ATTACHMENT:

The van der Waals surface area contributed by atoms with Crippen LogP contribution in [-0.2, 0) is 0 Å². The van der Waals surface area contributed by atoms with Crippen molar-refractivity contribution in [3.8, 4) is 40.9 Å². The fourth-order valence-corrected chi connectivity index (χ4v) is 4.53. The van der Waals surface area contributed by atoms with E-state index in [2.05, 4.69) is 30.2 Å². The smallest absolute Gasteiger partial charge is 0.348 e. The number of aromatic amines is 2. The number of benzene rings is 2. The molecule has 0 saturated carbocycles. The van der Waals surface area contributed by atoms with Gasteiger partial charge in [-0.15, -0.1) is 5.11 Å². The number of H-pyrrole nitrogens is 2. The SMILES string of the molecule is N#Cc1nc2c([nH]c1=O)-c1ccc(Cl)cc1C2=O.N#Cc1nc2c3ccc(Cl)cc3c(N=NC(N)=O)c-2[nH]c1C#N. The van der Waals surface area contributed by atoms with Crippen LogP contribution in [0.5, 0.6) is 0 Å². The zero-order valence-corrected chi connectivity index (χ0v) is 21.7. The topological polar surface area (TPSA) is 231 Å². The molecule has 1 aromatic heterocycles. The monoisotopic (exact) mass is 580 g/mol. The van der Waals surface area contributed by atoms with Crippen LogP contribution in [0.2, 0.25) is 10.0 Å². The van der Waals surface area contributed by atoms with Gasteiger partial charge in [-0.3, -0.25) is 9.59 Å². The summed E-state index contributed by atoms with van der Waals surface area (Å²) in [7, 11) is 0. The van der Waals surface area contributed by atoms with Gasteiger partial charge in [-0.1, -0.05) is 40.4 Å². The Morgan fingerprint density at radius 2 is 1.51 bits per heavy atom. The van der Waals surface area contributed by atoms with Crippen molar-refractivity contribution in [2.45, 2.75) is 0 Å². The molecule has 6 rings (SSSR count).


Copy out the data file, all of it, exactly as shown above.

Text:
The van der Waals surface area contributed by atoms with Crippen LogP contribution in [-0.2, 0) is 0 Å². The van der Waals surface area contributed by atoms with Crippen molar-refractivity contribution in [3.8, 4) is 40.9 Å². The fourth-order valence-corrected chi connectivity index (χ4v) is 4.53. The van der Waals surface area contributed by atoms with E-state index in [2.05, 4.69) is 30.2 Å². The smallest absolute Gasteiger partial charge is 0.348 e. The number of aromatic amines is 2. The number of benzene rings is 2. The molecule has 0 saturated carbocycles. The van der Waals surface area contributed by atoms with Gasteiger partial charge in [-0.15, -0.1) is 5.11 Å². The number of H-pyrrole nitrogens is 2. The SMILES string of the molecule is N#Cc1nc2c([nH]c1=O)-c1ccc(Cl)cc1C2=O.N#Cc1nc2c3ccc(Cl)cc3c(N=NC(N)=O)c-2[nH]c1C#N. The van der Waals surface area contributed by atoms with Crippen LogP contribution in [0.5, 0.6) is 0 Å². The zero-order valence-corrected chi connectivity index (χ0v) is 21.7. The topological polar surface area (TPSA) is 231 Å². The molecule has 1 aromatic heterocycles. The monoisotopic (exact) mass is 580 g/mol. The van der Waals surface area contributed by atoms with Crippen LogP contribution in [0.2, 0.25) is 10.0 Å². The van der Waals surface area contributed by atoms with Gasteiger partial charge in [-0.3, -0.25) is 9.59 Å². The summed E-state index contributed by atoms with van der Waals surface area (Å²) in [7, 11) is 0. The van der Waals surface area contributed by atoms with Gasteiger partial charge in [-0.1, -0.05) is 40.4 Å². The Morgan fingerprint density at radius 2 is 1.51 bits per heavy atom. The van der Waals surface area contributed by atoms with Crippen molar-refractivity contribution in [2.45, 2.75) is 0 Å². The molecule has 6 rings (SSSR count).